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Philadelphia Birth Injury Attorneys

At Anapol Weiss, we know how devastating birth injuries can be for the child and parents. Birth injuries cause long-lasting physical, psychological, and cognitive effects. If your loved one is suffering lifelong repercussions from a negligence-related birth injury, now is the time to take a stand. Enlist the help of our experienced Philadelphia birth injury attorney about the well-being of our clients and want to help them seek the recovery they deserve. During pregnancy, labor, and birth, health care professionals must do their utmost to ensure the safety of both mother and child. Prenatal care and infant delivery require careful monitoring of fetal heart rate, proper use of birthing tools, and the competence to know when to order a cesarean section. A mistake at any point during the process can result in birth injuries.

Contact an Experienced Philadelphia Birth Injury Lawyer

Our team can launch a full-scale investigation into the incident in question, hire prominent expert witnesses, and take from in-depth research and comparable past cases to help your case. No matter what it takes, we’ll work tirelessly on your behalf. To schedule a free consultation about your birth injury claim, call (866) 735-2792 or contact us online.

According to a fact sheet from the Centers for Disease Control and Prevention, birth defects affect one in every 33 babies. At Anapol Weiss, we have decades of experience handling birth injury claims. Our Philadelphia birth injury lawyers will work on your case until we get the job done. Our firm works closely with medical experts to examine every aspect of a birth injury case.

How to File a Birth Injury Claim in Philadelphia

Each state has its own rules and restrictions for bringing birth injury claims. In Pennsylvania, one must file within two years of the date of the injury. If the plaintiff did not discover the injury until later (as may be the case with many developmental birth injuries), the countdown begins on the date of discovery.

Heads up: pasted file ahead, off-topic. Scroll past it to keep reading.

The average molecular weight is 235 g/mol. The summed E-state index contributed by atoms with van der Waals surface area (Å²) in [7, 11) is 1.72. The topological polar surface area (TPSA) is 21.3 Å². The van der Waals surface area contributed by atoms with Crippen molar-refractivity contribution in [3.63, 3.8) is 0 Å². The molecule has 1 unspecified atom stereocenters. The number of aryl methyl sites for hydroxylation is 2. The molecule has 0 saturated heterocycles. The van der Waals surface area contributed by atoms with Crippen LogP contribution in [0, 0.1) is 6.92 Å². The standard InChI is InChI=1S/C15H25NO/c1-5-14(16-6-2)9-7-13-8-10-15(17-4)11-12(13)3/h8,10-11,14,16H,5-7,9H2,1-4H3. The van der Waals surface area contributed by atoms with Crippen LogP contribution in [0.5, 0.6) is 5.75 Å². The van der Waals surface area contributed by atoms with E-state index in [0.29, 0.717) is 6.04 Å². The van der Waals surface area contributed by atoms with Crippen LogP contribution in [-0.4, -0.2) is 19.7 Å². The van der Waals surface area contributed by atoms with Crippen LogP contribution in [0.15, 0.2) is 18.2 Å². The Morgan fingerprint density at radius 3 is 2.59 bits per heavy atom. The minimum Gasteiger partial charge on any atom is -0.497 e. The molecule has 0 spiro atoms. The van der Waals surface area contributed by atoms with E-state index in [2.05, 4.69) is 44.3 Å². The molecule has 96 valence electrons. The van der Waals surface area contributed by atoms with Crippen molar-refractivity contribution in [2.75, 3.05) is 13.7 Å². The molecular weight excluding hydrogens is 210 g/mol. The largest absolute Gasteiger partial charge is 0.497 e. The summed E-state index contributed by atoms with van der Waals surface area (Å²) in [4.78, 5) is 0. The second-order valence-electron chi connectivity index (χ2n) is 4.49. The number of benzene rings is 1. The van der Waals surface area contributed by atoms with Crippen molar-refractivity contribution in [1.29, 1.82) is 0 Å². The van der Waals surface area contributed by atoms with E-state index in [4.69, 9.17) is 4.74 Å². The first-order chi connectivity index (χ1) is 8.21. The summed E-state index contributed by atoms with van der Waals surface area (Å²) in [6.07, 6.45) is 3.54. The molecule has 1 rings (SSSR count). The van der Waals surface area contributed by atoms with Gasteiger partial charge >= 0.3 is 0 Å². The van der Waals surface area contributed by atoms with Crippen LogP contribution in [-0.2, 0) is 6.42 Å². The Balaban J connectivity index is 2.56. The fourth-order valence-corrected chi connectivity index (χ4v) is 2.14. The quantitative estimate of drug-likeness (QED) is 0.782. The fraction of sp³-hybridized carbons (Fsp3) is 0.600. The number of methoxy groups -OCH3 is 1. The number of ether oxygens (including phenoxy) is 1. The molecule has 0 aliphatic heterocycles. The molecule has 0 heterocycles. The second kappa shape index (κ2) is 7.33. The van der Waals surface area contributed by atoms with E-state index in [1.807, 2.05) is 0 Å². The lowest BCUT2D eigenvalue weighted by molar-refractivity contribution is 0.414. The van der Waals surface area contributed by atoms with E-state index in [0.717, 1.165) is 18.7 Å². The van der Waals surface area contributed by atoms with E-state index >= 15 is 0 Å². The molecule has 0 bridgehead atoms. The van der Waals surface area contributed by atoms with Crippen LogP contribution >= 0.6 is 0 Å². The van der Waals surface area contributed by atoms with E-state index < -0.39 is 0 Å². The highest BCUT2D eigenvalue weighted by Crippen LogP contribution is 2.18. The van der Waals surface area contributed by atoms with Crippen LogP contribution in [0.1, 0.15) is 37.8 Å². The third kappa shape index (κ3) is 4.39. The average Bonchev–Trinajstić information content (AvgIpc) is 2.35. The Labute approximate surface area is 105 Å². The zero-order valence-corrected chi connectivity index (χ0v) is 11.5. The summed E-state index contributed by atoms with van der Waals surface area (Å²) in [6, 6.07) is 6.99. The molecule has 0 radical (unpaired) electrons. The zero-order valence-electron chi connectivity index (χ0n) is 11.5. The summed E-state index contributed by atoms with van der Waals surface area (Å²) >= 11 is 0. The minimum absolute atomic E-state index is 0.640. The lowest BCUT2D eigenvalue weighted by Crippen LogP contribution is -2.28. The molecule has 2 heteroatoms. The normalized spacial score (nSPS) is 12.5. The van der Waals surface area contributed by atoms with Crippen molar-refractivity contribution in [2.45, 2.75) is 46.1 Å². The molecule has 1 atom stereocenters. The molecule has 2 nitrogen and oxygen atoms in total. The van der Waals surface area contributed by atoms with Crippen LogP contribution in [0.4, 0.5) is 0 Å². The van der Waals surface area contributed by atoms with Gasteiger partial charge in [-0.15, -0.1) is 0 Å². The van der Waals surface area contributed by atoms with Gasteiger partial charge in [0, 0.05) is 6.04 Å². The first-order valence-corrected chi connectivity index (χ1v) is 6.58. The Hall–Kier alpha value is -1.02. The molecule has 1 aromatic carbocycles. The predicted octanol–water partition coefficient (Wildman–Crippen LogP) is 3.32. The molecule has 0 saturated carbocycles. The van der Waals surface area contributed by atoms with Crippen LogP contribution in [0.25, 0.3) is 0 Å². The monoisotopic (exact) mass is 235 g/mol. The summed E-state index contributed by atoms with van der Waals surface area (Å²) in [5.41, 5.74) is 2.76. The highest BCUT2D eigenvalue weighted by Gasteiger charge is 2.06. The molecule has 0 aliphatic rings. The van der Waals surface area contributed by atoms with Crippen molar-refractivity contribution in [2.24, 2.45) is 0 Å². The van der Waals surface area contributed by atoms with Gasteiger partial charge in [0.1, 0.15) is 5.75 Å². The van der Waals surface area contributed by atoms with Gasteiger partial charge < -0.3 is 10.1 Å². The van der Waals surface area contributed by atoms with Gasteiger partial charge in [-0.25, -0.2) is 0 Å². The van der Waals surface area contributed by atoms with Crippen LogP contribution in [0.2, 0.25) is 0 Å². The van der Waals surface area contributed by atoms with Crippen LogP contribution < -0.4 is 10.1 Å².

A plaintiff also has two years after the date he/she knows or reasonably should know the conduct that caused the injury and the relationship between the conduct and the injury. Regardless of these three factors, a plaintiff has seven years from the date the injury occurred to bring a claim. If the plaintiff is a minor, he/she has seven years after his/her 20th birthday to file a claim, no matter when the incident occurred.

Within 60 days of the initial filing of the claim with the Pennsylvania courts, the plaintiff must submit an affidavit or certificate of merit. The affidavit must have an attorney’s signature and a written statement from an expert that supports the merit of the plaintiff’s claim. Seek help from an attorney to create your affidavit of merit during the filing process. An attorney can help you locate an appropriate expert and sign your document to make it qualify.

Negligence and Birth Injuries in Philadelphia

Not all birth injuries result from medical malpractice. However, there are many situations in which a doctor’s negligence is the main cause of fetal injury. In these cases, the parents of the injured child have the right to bring a medical malpractice claim against the responsible party. Anytime a doctor, hospital, or a member of the medical staff fails to use reasonable care that results in any of these outcomes, there may be grounds for a civil claim: